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How to store dress slacks

post #1 of 23
Thread Starter 
I've read/heard several conflicting recommendations on how to store dress slacks, and I'm interested in hearing what method the men here prefer (I searched all the fora for a thread about this topic, but didn't find any...). Do you store your dress slacks: A) folded in a drawer B) folded at the knee and hanging on the cross-bar of a suit hanger C) hanging full length (held at either the waist or the cuffs; please specify) from a hanger with clips on the cross-bar D) hanging full length (held at the waist or the cuffs; please specify) from a "trouser clamp"-style hanger E) some other way (please elaborate)? (If you're not sure what I meant by one or more of those choices, examples can be seen on this page.) Also, if you think it'd be worthwhile; why do you store them the way you do? TIA for your help. Kevin
post #2 of 23
Personally, mine get folded at the knee and hung. I think that the advantage to that is the retention of the crease as the weight of the pant keeps it sharp. hoever the downside is if they stay that way for extended periods of time they may gain a slight crease of its own at the knee, which can be ironed out. In my 10 years working in a clothing store (Children's and young adults) I dont recall them being stored or hung any other way. Even my new line of Mid Range Italian Suits for adults arrives hung at the knee. If you decided to hang them full length I would recommend hanging from the cuff as the weight of the waist stands a chance of keeping the crease crisp. I have never seen them hung cuff or waist with clips. Only with a padded pant hanger. BTW: Are we talking long term storage or from wear to wear?
post #3 of 23
How to store pants? That's easy. Just chuck them into the closet and hope for the best. Seriously, I hang them full length from the cuff on a padded hanger. As I use my pants often enough, and they are rotated, this seems the best way to keep the crease in the pants without the necessity to iron the new crease incurred when they are folded over a hanger. Jon.
post #4 of 23
Partly B, partly E, I think.  I use several of those 5-tiered hangers with the foam-coated swing arms.  The pants are folded at the knee, but they aren't clamped in place like they are on a suit hanger, only held by friction.   This seems to produce less creasing than the suit hanger method does, especially if you can get one with large-radius crossbars.  It isn't perfect in that regard, though, and it can be a bit tedious to liberate a pair from the bottom of one of these trees, and to hang it up properly again. If I had unlimited closet space I might go for your methods C or D, but I just don't have room for that right now. Did I just write two paragraphs about hanging trousers in a closet?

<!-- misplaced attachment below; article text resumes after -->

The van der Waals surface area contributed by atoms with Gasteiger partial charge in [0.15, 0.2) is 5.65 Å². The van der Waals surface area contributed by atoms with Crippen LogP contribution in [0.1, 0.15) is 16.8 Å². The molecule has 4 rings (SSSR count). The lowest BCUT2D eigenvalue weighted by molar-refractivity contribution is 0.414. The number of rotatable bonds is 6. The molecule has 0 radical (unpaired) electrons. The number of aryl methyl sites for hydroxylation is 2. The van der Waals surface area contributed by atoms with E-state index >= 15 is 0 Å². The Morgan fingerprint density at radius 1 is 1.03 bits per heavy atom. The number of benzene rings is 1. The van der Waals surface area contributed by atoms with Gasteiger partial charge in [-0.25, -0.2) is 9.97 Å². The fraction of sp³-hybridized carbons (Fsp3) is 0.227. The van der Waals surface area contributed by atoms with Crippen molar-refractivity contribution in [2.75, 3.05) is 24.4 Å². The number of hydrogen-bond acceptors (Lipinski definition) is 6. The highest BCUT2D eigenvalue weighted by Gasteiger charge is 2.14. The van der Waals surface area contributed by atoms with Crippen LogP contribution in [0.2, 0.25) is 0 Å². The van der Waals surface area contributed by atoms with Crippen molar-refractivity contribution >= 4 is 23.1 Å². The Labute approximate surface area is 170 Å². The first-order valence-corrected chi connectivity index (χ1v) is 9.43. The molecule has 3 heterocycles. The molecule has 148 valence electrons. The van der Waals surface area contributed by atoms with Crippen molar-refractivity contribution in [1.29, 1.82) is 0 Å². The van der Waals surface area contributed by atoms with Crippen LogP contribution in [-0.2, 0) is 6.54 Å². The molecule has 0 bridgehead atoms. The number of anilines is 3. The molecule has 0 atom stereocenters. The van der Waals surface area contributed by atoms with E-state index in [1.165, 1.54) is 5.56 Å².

post #5 of 23
Quote:
How to store pants? That's easy. Just chuck them into the closet and hope for the best.
Hey...Thats what my cleaning lady does. But isnt it fun when you thought that you hung them nicely and then when you need them you see that they got folded under and now have a really ugly crease right accross the back of the knee? Or when your lapel from your suit was bent out cause someone (aforementioned cleaning lady) stuck something in the closet without moving things over... And havent you noticed that the probability of THAT happening is when you are late for a meeting and were counting on a freshly pressed suit... I LOVE when that happens.
post #6 of 23
Thread Starter 
Quote:
In my 10 years working in a clothing store (Children's and young adults) I dont recall them being stored or hung any other way. Even my new line of Mid Range Italian Suits for adults arrives hung at the knee.
I've noticed the same thing, but have often wondered if that might be more for the convenience of the store than because it's the best thing for the slacks...
Quote:
If you decided to hang them full length I would recommend hanging from the cuff as the weight of the waist stands a chance of keeping the crease crisp.
You have a good point about hanging them from the cuff when hanging them full-length; I've been doing that with my dress slacks for some time. It just occurred to me that maybe there are good reasons that i'm not aware of not to do it that way.
Quote:
BTW:  Are we talking long term storage or from wear to wear?
The question applies to either between-wearings or long-term storage; sorry I didn't specify. Thanks for taking the time to answer.
post #7 of 23
Thread Starter 
Quote: